The debate over Papua flared up again in Indonesia after anti-racism protests in the US triggered a social media campaign highlighting the plight of Papuans. Like black people in America, they have long suffered from structural racism.
In a rare event, racism in Papua was brought into the public conversation. With the powerful hashtag #PapuanLivesMatter, Indonesians — Papuans and non-Papuans — spoke about the various abuses suffered by Papuans, including the fate of dozens of Papuan prisoners of conscience prosecuted for protesting against the same thing that took George Floyd’s life: racism.
This has happened before but this time there were at least two major shifts in the conversation about Papua. First, it caught the attention of the wider community beyond human rights activists, academics and government officials. Second, its focus shifted somewhat from the issue of separatism to the question of racism and its implications.
It is crucial that the government understands what we talk about when we talk about Papua. It is injustice, racism, persecution and political violence that preoccupies the minds and work of activists – not simply separatism.
Unfortunately, the government has consistently failed to acknowledge this basic fact. In the past few weeks, it has peddled the old misguided narrative about Papua that attempts to shut down any legitimate criticism of how Jakarta unfairly treats native Papuans by framing that criticism as an effort to compromise Indonesia’s territorial integrity.
At least two op-ed pieces by government officials and a report by Gadjah Mada University (UGM) were published over the last month to challenge the increasingly popular Papuan Lives Matter discussion.
In an op-ed in The Jakarta Post on 13 July, acting Foreign Ministry spokesman Teuku Faizasyah made a case for “decoupling” the Black Lives Matter protests from the call for Papuan independence. He argued that a “fair comparison cannot be made” between the situation in the US and Papua, saying that “BLM stems from an expansive history of discrimination and structured racism, the main foundation of Indonesia is equality.”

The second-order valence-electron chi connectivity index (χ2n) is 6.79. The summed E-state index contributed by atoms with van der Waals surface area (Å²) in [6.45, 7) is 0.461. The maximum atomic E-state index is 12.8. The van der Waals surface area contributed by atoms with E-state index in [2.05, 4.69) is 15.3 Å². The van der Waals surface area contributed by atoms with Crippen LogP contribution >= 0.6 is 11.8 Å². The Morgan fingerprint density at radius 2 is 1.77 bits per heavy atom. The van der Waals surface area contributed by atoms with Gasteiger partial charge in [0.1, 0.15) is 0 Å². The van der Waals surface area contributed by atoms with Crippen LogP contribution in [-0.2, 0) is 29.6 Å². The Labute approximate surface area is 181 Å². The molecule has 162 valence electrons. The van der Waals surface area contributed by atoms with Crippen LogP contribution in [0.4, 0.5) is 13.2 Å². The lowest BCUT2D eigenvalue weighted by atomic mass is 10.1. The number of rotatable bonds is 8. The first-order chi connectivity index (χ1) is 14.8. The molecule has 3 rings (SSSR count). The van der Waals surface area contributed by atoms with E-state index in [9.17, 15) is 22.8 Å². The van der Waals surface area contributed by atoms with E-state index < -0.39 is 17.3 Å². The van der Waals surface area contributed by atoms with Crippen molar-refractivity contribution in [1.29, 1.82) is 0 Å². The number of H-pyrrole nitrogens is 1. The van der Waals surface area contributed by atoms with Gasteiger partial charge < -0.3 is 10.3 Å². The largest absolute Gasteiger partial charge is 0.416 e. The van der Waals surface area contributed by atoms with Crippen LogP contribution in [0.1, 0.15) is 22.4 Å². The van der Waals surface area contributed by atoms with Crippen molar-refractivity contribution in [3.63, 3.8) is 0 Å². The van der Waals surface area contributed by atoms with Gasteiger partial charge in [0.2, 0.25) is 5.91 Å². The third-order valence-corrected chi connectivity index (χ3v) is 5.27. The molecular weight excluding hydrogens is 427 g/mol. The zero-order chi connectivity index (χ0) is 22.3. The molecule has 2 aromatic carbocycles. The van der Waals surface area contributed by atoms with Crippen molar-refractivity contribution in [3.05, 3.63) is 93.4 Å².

While it is true that the US and Papuan experiences of racism are different, this is a poor argument for backing his claim that there is no racism against Papuans in Indonesia. Various media reports, including those published in the Post, have depicted how Papuans outside Papua experience everyday racism.
The 2019 incident in Surabaya, East Java, last year, where authorities were recorded hurling racist insults at Papuan students, and the subsequent arrests of dozens of Papuans for taking part in rallies to protest this racist treatment, are clear examples of how institutional racism against Papuans has pervaded law enforcement bodies.
The US and Indonesian constitutions may herald the equality of all people, but that is an ideal that the governments of the two nations often cannot live up to.
Faizasyah further argues that structural racism could not exist in Papua because “the special autonomy law gives locals the privilege to administer their provinces” and that “a structured effort is being made to promote development centered around Indonesians of Papuan origin.”
But a study conducted by researchers from the Indonesian Institute of Science (LIPI) came to the opposite conclusion: that the marginalisation of and discrimination against indigenous Papuans is one of the four major causes of conflict in the region, along with development failures, disputes over the history of Papuan integration, and human rights violations against native Papuans.
The study, The Papua Road Map, highlights how Papuan cultural expressions are often regarded as a symbolic form of resistance to Indonesian rule. The arrest of West Papuan musician Arnold Ap by the Indonesian Army’s Special Forces (Kopassus) in 1983 for his social criticism and protest songs, followed by his murder a year later, have haunted Papuans for decades.
It does not help that even after Papua was granted Special Autonomy, Jakarta has relied on a 2007 government regulation that proscribes certain cultural symbols such as the Morning Star flag, which the LIPI researchers suggest serves as a “sharp reminder of the central government’s suspicions of Papuan cultural expression.”
Barely a week after Faizasyah’s piece was published, Jaleswari Pramodhawardani, the deputy head of politics, law, defence, security and human rights affairs at the Office of Presidential Staff, published an op-ed in Kompas again questioning the merit of associating the BLM protests with the Papuan struggle.